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DYCD, CB10 look to create summer internships

Community Board 10 is looking to the Bronx’s business community to create 100 new internships for local youth in the summer of 2012.

The plan, which is being proposed by the Community Board 10 Youth Committee and the Department of Youth and Community Development, may face a tough sell before it’s presented to the Bronx Chamber of Commerce, unless there is some star power behind it, Bronx Chamber board member John Bonizio said.

DYCD deputy director Andre Joseph made a presentation to Bonizio and CB 10 Youth Services Committee chairman Robert Bieder at the CB 10 board office on Thursday, April 28.

Joseph spoke about a program that would be part of DYCD’s existing New York City Internship program. This summer, DYCD will help roughly 250 high school juniors and seniors, as well as college freshman and sophomores, get internships.

“The problem is that we have way more applicants than spots, so we want to create 100 jobs among the roughly 600 member Bronx Chamber of Commerce,” Bieder said. “The applications will come to CB 10 first, and those from the district will be given priority.”

Having the Bronx Chamber of Commerce take on summer interns, who would be with them for seven weeks and cost roughly $3,500 per student, has several key advantages to the businesses who agree to the arraignment, Joseph said.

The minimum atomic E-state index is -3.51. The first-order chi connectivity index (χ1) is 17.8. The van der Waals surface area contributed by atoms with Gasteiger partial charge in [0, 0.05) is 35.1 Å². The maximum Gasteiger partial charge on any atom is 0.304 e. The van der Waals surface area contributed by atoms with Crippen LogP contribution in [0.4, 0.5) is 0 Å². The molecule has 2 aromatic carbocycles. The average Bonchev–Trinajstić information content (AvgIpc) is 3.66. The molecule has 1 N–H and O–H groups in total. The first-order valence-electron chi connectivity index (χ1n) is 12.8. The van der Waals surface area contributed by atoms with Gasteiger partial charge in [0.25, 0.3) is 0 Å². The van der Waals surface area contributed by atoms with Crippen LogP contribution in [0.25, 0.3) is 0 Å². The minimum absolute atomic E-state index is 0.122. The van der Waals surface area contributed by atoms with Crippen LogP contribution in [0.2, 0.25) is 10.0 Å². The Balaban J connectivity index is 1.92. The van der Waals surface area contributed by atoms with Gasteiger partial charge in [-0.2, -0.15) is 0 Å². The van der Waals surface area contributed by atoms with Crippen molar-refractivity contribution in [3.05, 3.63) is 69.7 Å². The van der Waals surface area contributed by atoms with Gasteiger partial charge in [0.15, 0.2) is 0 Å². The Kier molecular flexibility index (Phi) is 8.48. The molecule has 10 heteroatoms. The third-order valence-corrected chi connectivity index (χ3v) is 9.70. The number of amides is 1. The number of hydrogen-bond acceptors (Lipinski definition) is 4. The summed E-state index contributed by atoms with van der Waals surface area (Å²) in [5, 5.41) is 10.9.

Among the advantages are that the high school students are already vetted by the agency, and their school transcripts, extracurricular activities, and interests are all collected and cataloged.

They also have been through a series of three workshops dealing with topics like conflict resolution in the workplace, setting goals and establishing expectations, and interviews and communication skills, and take part in mock interviews, Joseph said.

The agency likes the idea of partnering with Community Board 10, but would prefer to have the younger students, particularly those in high school, be given priority over the older students because they already have more opportunities for internships.

The young people would be paid at least minimum wage, or a stipend, for the time they are with the companies.

“The Mayor really takes this to heart,” Joseph said. “We are now in our sixth year. Many interns come back to their employers and are re-hired. Some change their major in college as a result of summer employment.”

The chamber would be more open to hearing out DYCD if Mayor Bloomberg came personally to make an appeal in favor the internship program, which he created citywide, Bonizio said.

There are some issues with the program as it is planned, especially costs to businesses who may never see the kids they are training again, he said.

“I went to some really great schools, and there are things that I learned in businesses that I could never have learned in school, and that is why I believe in the program,” Bonizio said. “The mayor needs to come up here and pitch this idea, because it needs some star power behind it.”

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